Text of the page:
Not having a vacuum advance for a street driven car is a major no-no! (Or at least that's what I've been told). It's o.k. not to have it when the car is driven mostly at the track and isn't sitting at a stoplight in heavy traffic in 96 degree outside temperatures. That alone could be the culprit. At idle with a vacuum can, you're running a full 17 degrees advance, say, at the distributor plate. Then add your initial timing in the mix, say 14 degrees, bringing in the total advance at idle, in gear with your foot on the brake at that stoplight, running the engine at 31 degrees advance. Take the vacuum advance out of the mix, and now you're idling at that same stoplight at only initial retarded timing of say (let's be generous) 18 degrees btdc. A far cry from that 31 degrees with the vacuum can. As was stated earlier, retarded timing=hot running. Voila! There you have it. Unless that MSD ignition compensates for that, I think the above statements are correct. GUYS???
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post #8 of 18 (permalink) Old 07-24-2013, 04:03 PM
 
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" (though I need a 750 Holley),"

If this is a street car, you "need" a good Qjet All good topics mentioned above. I will just add that my 9.4:1 iron head 455 will idle all day long at 190 on the hottest MN summer day (high 90's and 70+ dewpoint. I know, not Texas, but hey, it is hot for us!).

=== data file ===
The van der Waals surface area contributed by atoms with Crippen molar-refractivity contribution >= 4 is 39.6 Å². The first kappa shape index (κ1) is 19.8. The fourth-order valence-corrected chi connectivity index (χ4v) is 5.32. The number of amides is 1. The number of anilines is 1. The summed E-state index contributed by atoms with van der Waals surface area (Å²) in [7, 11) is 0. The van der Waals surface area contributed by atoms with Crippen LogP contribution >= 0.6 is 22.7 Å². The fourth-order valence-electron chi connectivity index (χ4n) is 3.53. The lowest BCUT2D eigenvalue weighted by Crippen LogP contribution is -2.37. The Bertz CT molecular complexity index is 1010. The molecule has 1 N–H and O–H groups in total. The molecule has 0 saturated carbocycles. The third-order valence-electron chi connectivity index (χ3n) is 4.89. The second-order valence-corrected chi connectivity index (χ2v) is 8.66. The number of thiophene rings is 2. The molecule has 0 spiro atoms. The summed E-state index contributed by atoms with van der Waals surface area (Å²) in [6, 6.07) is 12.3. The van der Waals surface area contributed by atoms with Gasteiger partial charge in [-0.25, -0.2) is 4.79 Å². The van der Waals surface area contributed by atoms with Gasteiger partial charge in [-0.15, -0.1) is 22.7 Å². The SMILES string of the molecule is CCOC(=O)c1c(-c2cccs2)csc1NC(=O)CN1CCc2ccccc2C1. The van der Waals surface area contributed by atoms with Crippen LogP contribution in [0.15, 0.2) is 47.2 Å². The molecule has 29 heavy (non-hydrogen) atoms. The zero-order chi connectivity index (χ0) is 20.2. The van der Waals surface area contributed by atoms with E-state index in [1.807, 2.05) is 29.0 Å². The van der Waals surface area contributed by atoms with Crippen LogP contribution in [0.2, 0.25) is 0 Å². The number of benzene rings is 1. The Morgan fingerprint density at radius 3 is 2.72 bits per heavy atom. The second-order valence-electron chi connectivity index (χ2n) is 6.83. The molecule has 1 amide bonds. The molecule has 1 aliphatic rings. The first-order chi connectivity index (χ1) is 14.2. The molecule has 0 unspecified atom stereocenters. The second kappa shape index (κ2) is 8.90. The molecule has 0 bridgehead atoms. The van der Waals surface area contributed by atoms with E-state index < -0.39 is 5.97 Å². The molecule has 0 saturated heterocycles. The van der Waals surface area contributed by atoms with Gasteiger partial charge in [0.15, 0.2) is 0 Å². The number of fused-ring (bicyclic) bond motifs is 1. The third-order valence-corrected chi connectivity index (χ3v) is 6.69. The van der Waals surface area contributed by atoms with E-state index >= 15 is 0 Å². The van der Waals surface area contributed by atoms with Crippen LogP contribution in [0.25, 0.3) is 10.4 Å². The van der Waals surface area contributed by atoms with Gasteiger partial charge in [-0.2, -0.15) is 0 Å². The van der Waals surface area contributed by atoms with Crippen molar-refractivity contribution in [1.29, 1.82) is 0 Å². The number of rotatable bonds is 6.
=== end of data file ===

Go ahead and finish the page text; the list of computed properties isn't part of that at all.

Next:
Does not seem to matter where my Dist Advance is connected. My cooling setup is a FlowCooler pump that came with a parts motor, and a stock-size aluminum rad in my 66. The rad uses one wide core, as opposed to a traditional "4-core". I have two 12" puller fans that are mounted on an aluminum shourd as shown in the pic. I do not like the sound of the electric fans, but they seem to work so well, I hate to change it. Plus, I like the nice clean look as shown in the other pic.

Only time my temp got above 200 and creeped up to 225 was during cam break-in. I think half the reason was I realized I forgot to plug the fans in, and did not get them running until it was already at 210...

To Geetee's point, nothing radical to keep my engine cool either, so focus on the basics.